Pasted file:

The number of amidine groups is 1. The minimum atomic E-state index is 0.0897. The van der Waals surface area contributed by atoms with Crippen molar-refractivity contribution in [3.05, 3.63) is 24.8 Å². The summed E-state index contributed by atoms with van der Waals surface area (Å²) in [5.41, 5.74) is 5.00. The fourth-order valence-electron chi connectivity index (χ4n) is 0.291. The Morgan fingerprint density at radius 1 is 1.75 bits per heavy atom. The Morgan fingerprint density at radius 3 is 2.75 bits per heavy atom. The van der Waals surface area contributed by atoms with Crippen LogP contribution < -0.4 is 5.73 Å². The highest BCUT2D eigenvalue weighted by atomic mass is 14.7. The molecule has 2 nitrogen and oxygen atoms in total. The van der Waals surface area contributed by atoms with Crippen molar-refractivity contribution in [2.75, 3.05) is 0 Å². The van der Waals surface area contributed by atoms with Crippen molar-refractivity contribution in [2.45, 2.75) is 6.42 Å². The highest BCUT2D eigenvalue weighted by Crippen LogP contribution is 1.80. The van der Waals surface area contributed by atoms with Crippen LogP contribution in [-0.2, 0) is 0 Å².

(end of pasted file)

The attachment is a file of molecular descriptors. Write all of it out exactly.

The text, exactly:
The number of amidine groups is 1. The minimum atomic E-state index is 0.0897. The van der Waals surface area contributed by atoms with Crippen molar-refractivity contribution in [3.05, 3.63) is 24.8 Å². The summed E-state index contributed by atoms with van der Waals surface area (Å²) in [5.41, 5.74) is 5.00. The fourth-order valence-electron chi connectivity index (χ4n) is 0.291. The Morgan fingerprint density at radius 1 is 1.75 bits per heavy atom. The Morgan fingerprint density at radius 3 is 2.75 bits per heavy atom. The van der Waals surface area contributed by atoms with Crippen LogP contribution < -0.4 is 5.73 Å². The highest BCUT2D eigenvalue weighted by atomic mass is 14.7. The molecule has 2 nitrogen and oxygen atoms in total. The van der Waals surface area contributed by atoms with Crippen molar-refractivity contribution in [2.75, 3.05) is 0 Å². The van der Waals surface area contributed by atoms with Crippen molar-refractivity contribution in [2.45, 2.75) is 6.42 Å². The highest BCUT2D eigenvalue weighted by Crippen LogP contribution is 1.80. The van der Waals surface area contributed by atoms with Crippen LogP contribution in [-0.2, 0) is 0 Å².